Compiled by Debby Carter from the archives of Fresno Flats Research Library and the Sierra Star.
50 Years Ago
Goodbye, old friend – Nov. 30, 1968 was a sad day for many residents of Sugar Pine and surrounding mountain areas, as the largest – and possibly the oldest – sugar pine tree left in Sugar Pine had to be removed. Growing for over 400 years on property now owned by Mr. and Mrs. Joseph B. Gileo, the giant towered 205 feet above the Gileo cabin, “Old Smokey,” at the end of the highest residential street in the historic community.
The old stalwart fell prey to disease or insects and began dying from the top down a year before. After logger Wes Boyer felled the tree perfectly on his mark, the branches were bucked and the logs hauled in two truckloads to the Nelson Lumber Company in Visalia, where 17,000 board feet of lumber were recovered.
Latest technology – Advertisement: “Christmas is a family affair … give your family the joy of RCA Color TV. 23” diag., 295 sq. in. picture. 25,000-volt chassis with Solid State components in key circuits. Super-powerful New Vista® VHF tuner and Solid State UHF tuner. Automatic color purifier to ‘Cancel’ picture impurities. One-set VHF fine tuning and automatic chroma control for easy tuning. $449.90. Certified TV Service, Oakhurst Shopping Center.”
40 Years Ago
Gas taxes – California motorists will be paying about 8 percent more for gasoline over the holidays than last year, and nearly 13 percent more than during the Christmas season of 1976. According to the California State Automobile Association’s December survey of regionally and nationally advertised brands of gasoline sold in the state, regular grades were averaging 73.6 cents at full service stations and 67.6 cents at “mini” and self-service outlets.
Education and growth – An Oakhurst Elementary Board resolution asked the Madera County Board of Supervisors to pass an ordinance which would provide financial support for new classrooms through assessment on new subdivisions. As with other schools in Madera County, rapidly growing enrollment put classrooms at maximum capacity.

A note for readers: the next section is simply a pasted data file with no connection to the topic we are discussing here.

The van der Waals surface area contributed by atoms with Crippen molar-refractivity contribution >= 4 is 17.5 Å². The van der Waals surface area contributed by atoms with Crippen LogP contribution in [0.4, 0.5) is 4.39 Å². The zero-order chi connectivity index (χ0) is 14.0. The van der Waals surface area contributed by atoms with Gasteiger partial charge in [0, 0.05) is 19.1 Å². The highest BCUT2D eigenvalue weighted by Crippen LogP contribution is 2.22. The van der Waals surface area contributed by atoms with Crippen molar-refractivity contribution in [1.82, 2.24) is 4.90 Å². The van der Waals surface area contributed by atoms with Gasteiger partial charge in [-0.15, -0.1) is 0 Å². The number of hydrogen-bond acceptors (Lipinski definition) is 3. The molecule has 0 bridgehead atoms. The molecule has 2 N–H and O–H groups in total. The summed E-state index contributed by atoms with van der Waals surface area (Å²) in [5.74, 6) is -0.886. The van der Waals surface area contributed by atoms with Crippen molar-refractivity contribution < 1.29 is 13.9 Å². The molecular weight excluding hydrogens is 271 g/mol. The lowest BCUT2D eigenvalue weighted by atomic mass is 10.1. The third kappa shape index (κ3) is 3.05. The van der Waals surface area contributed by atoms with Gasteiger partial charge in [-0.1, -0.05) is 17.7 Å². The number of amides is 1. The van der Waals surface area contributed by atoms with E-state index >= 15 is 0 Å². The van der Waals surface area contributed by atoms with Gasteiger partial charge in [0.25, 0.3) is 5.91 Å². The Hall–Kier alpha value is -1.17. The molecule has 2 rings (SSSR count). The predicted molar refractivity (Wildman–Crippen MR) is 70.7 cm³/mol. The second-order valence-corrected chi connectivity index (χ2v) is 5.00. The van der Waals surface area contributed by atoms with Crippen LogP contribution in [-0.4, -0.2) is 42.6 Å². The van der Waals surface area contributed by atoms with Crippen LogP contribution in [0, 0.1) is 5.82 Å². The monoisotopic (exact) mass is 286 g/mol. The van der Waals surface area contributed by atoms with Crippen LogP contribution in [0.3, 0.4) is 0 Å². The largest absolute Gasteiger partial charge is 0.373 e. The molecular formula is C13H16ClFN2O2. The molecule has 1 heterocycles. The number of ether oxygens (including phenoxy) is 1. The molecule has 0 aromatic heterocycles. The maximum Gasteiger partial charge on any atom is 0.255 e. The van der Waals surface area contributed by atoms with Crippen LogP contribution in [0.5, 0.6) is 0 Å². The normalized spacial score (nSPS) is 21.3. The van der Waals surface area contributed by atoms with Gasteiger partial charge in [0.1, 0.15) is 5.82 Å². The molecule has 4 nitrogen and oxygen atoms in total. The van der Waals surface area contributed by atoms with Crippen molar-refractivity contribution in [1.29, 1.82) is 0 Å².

30 Years Ago
Live on stage – The Golden Chain Theatre presented its Christmas extravaganza, “Alice in Wonderland,” adapted by LaRetta Roope. Children from all areas of the mountain community came together to fill the many roles. The Patti Law Dancers also performed in a special tribute to Christmas past and present.
Hello, Santa – Sierra Telephone set up a direct line to the North Pole to be in operation Christmas Eve. Santa and Mrs. Claus will be available to talk to children during that time. Thanks to rapid transportation, Santa will be in Oakhurst earlier that same day to meet those children at the Sierra Telephone office from 10 a.m. to 3 p.m. Children who live in the Oakhurst area may call the North Pole between 5:30 and 8 p.m. at M-E-R-R-Y-X-M-A-S. There is no charge for these calls.
Changing lines – The Madera County Board of Supervisors adopted the redistricting resolution. The new supervisorial boundaries will put Yosemite Lakes Park, Raymond and O’Neals in District 1. The rest of eastern Madera County will remain in District 5.
20 Years Ago
Step up – Irish step-dance lessons are being given at Riley’s Grub and Chug in North Fork taught by Christina DeGarcia of Madera.
New bus – Finally, and just in time for the winter driving season, the new senior bus arrived. The new van cost $57,000, 20 percent of which had to be raised by the seniors. The senior bus is available for all seniors to ride. However, riders must call the day before to schedule pickup. Cost is $1.25 each way.
Goin’ Hollywood – When 1 million spectators lined the streets of Hollywood to watch the movie capital’s annual Christmas Parade, the talent they saw included a group of Yosemite High School cheerleaders. The students – Heather Cox, Jennifer Fox, Ashley Jensen, Shannon Sconce and Alison Sciarrino – performed a cheer-dance routine to “Joy to the World” for the Universal Cheerleaders Association entry in the 67th annual parade.